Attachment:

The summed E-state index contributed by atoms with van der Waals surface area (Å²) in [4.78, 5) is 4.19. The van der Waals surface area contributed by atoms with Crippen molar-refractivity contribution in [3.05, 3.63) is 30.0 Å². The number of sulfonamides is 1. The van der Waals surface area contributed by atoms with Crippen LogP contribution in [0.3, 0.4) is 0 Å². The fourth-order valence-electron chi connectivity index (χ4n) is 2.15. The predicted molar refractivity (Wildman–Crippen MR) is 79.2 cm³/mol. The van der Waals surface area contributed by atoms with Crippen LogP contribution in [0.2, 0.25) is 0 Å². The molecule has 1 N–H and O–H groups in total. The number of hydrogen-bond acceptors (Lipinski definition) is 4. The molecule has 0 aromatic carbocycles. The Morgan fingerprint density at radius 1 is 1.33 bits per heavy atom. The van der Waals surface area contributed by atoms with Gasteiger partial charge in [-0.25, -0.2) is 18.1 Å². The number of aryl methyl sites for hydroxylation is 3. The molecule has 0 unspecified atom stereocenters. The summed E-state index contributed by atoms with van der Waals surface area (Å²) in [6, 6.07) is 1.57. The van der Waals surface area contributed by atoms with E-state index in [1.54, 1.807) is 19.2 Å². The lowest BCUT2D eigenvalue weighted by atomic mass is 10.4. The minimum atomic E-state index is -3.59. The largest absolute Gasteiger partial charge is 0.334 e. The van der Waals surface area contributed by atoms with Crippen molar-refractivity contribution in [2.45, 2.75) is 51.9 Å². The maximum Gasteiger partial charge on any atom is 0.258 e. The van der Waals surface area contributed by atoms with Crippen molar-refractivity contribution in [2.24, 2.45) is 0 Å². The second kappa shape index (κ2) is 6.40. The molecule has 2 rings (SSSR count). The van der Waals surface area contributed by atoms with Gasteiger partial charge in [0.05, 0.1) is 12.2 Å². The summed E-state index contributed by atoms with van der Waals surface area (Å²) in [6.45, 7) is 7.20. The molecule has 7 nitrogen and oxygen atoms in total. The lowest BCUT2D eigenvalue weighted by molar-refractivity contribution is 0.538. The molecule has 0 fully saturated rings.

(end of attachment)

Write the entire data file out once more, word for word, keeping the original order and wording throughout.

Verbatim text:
The summed E-state index contributed by atoms with van der Waals surface area (Å²) in [4.78, 5) is 4.19. The van der Waals surface area contributed by atoms with Crippen molar-refractivity contribution in [3.05, 3.63) is 30.0 Å². The number of sulfonamides is 1. The van der Waals surface area contributed by atoms with Crippen LogP contribution in [0.3, 0.4) is 0 Å². The fourth-order valence-electron chi connectivity index (χ4n) is 2.15. The predicted molar refractivity (Wildman–Crippen MR) is 79.2 cm³/mol. The van der Waals surface area contributed by atoms with Crippen LogP contribution in [0.2, 0.25) is 0 Å². The molecule has 1 N–H and O–H groups in total. The number of hydrogen-bond acceptors (Lipinski definition) is 4. The molecule has 0 aromatic carbocycles. The Morgan fingerprint density at radius 1 is 1.33 bits per heavy atom. The van der Waals surface area contributed by atoms with Gasteiger partial charge in [-0.25, -0.2) is 18.1 Å². The number of aryl methyl sites for hydroxylation is 3. The molecule has 0 unspecified atom stereocenters. The summed E-state index contributed by atoms with van der Waals surface area (Å²) in [6, 6.07) is 1.57. The van der Waals surface area contributed by atoms with E-state index in [1.54, 1.807) is 19.2 Å². The lowest BCUT2D eigenvalue weighted by atomic mass is 10.4. The minimum atomic E-state index is -3.59. The largest absolute Gasteiger partial charge is 0.334 e. The van der Waals surface area contributed by atoms with Crippen molar-refractivity contribution in [2.45, 2.75) is 51.9 Å². The maximum Gasteiger partial charge on any atom is 0.258 e. The van der Waals surface area contributed by atoms with Crippen molar-refractivity contribution in [2.24, 2.45) is 0 Å². The second kappa shape index (κ2) is 6.40. The molecule has 2 rings (SSSR count). The van der Waals surface area contributed by atoms with Gasteiger partial charge in [0.05, 0.1) is 12.2 Å². The summed E-state index contributed by atoms with van der Waals surface area (Å²) in [6.45, 7) is 7.20. The molecule has 7 nitrogen and oxygen atoms in total. The lowest BCUT2D eigenvalue weighted by molar-refractivity contribution is 0.538. The molecule has 0 fully saturated rings.